-Be a good sport- A great costume will make you a celebrity for a day. The first time some random stranger asked for my photo, I got pretty excited (my costume was very accurate, but pretty simple). The only exception to this rule came when I spotted a girl with a fantastic Scout costume from Team Fortress. I asked for a photo and she immediately froze, then took off waving her bat over her head as she went. I was in shock. AWESOME.
-Plan ahead- Every decent costume requires a good amount of planning, so you have to start months before the con to make sure you have everything you need. Some assembly will always be required.
-Just smile- I was pleased to rediscover that true cosplayers are not attention whores. They dress up because they love a character, not because they want people begging for a photo-op. Speaking of which…
-DO YOUR RESEARCH- If you’re going to dress up as a character, you’d better believe there will be people at the con who want to see that trademark move, or hear that catchphrase your character is always saying. If you can’t deliver, get ready for some seriously disappointed nerds. I photographed a woman dressed as the White Queen. Her costume was fantastic, so I asked which comic she got her inspiration from (Uncanny, Astonishing, etc). She had no idea what I was talking about. So disappointing. Would it have killed her to read up on her character on Wikipedia before the con? Visually, she was perfect for the role of Emma Frost, but she knew nothing about the X-Men universe. Which brings us to our next topic…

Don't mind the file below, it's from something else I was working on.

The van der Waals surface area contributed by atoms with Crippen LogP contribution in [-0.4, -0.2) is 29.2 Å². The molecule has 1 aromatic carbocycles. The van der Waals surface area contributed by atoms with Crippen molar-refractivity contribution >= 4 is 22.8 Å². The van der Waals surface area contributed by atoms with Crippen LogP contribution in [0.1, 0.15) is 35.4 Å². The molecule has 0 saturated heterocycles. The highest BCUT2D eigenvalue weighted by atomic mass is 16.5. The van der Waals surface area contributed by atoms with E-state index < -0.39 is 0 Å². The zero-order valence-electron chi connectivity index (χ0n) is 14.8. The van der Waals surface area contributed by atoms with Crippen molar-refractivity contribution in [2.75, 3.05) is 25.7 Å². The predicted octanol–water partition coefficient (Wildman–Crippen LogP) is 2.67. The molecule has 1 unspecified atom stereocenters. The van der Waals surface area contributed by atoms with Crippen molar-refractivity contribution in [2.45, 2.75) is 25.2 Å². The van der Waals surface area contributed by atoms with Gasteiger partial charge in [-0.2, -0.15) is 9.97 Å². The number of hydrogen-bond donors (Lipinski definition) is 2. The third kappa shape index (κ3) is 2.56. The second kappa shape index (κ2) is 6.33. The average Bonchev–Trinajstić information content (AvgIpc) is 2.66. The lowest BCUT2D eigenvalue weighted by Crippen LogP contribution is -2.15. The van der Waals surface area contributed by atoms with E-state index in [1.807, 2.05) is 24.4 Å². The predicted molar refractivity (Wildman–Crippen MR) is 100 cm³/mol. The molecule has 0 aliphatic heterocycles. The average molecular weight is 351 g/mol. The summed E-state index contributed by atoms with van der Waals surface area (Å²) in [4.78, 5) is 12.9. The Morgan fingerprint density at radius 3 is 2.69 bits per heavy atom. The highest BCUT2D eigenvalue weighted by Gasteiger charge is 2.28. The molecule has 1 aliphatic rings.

-Dress to your body type- How many fat, out of shape jedi did I see in San Diego this weekend, LOL! I didn’t see any Man-Faye (thank god), but if you’re gonna wear something tight, your options are to either get a gym membership months and months before the con, or dress up as a fat character. Really!
-Go all the way!- I saw so many people there with pieces of a costume on (wearing a Master Chief helmet ONLY is not a costume!). Don’t be scared, guys. If there’s any place where people will accept you in your bizzarre outfit, it’s ComiCon. Which brings us to…
-Do it or don’t- For everyone who bought their costume at Hot Topic, you’re taking up space at the con that could be filled by legitimate nerds. Buying Emily the Strange comics does not make you a comic book nerd. Just set your DVR to record Fringe, re-read the Twilight saga with your cat, and give your passes to real fans.

The Comics!
Archaia Press had a crazy deal going on for their graphic novels this year. I got 5 hardbacks for $50. The deal was: 2 for 1, 5 for 2, or 7 for 3. Made the whole trip worth it.
I got two of the Mouseguard books which I’ve been meaning to check out. At the Darkhorse booth I got Beasts of Burden, which is great so far. I also picked up Batman Grendel for $6. I grabbed a Wolverine sketch for my roommate (he’s her favorite), and a couple prints for myself.

The final hilight
Saturday night before I left, some friends and I went to an Italian restaurant called Acqua al 2. A few of us had a fillet mignon with a blueberry reduction sauce (see the Fileno al Mirtilio on the menu). It was like eating a meat pancake. So unusual and very tasty. The perfect end to an exhausting weekend.

P.S. My costume was a huge success! I got every aspect just right, and enough people recognized me to make me satisfied that I did a good job on it. Yuri Sakazaki, you’re my hero.